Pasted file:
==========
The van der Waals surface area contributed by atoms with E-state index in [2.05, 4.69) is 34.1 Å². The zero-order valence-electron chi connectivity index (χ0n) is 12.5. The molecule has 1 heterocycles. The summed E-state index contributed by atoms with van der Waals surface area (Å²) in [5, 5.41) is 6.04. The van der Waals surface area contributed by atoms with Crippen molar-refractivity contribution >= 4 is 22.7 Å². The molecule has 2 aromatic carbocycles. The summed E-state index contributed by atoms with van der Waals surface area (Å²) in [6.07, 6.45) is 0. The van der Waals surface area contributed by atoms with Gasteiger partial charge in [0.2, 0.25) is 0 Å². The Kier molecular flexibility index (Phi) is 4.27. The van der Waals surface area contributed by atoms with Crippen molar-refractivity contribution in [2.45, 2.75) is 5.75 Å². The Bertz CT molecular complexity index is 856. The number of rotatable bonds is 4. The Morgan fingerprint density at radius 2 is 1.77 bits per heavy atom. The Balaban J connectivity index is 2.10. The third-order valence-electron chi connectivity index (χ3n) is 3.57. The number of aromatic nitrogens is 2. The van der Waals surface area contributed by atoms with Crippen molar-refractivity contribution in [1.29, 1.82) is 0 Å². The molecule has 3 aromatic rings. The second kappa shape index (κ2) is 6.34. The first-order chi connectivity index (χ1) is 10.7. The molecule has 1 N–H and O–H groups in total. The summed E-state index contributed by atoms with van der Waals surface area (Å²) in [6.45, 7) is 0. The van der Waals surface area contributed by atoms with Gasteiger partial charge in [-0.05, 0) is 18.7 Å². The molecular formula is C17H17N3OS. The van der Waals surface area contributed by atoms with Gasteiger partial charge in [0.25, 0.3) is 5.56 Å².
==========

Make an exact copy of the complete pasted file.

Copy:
The van der Waals surface area contributed by atoms with E-state index in [2.05, 4.69) is 34.1 Å². The zero-order valence-electron chi connectivity index (χ0n) is 12.5. The molecule has 1 heterocycles. The summed E-state index contributed by atoms with van der Waals surface area (Å²) in [5, 5.41) is 6.04. The van der Waals surface area contributed by atoms with Crippen molar-refractivity contribution >= 4 is 22.7 Å². The molecule has 2 aromatic carbocycles. The summed E-state index contributed by atoms with van der Waals surface area (Å²) in [6.07, 6.45) is 0. The van der Waals surface area contributed by atoms with Gasteiger partial charge in [0.2, 0.25) is 0 Å². The Kier molecular flexibility index (Phi) is 4.27. The van der Waals surface area contributed by atoms with Crippen molar-refractivity contribution in [2.45, 2.75) is 5.75 Å². The Bertz CT molecular complexity index is 856. The number of rotatable bonds is 4. The Morgan fingerprint density at radius 2 is 1.77 bits per heavy atom. The Balaban J connectivity index is 2.10. The third-order valence-electron chi connectivity index (χ3n) is 3.57. The number of aromatic nitrogens is 2. The van der Waals surface area contributed by atoms with Crippen molar-refractivity contribution in [1.29, 1.82) is 0 Å². The molecule has 3 aromatic rings. The second kappa shape index (κ2) is 6.34. The first-order chi connectivity index (χ1) is 10.7. The molecule has 1 N–H and O–H groups in total. The summed E-state index contributed by atoms with van der Waals surface area (Å²) in [6.45, 7) is 0. The van der Waals surface area contributed by atoms with Gasteiger partial charge in [-0.05, 0) is 18.7 Å². The molecular formula is C17H17N3OS. The van der Waals surface area contributed by atoms with Gasteiger partial charge in [0.25, 0.3) is 5.56 Å².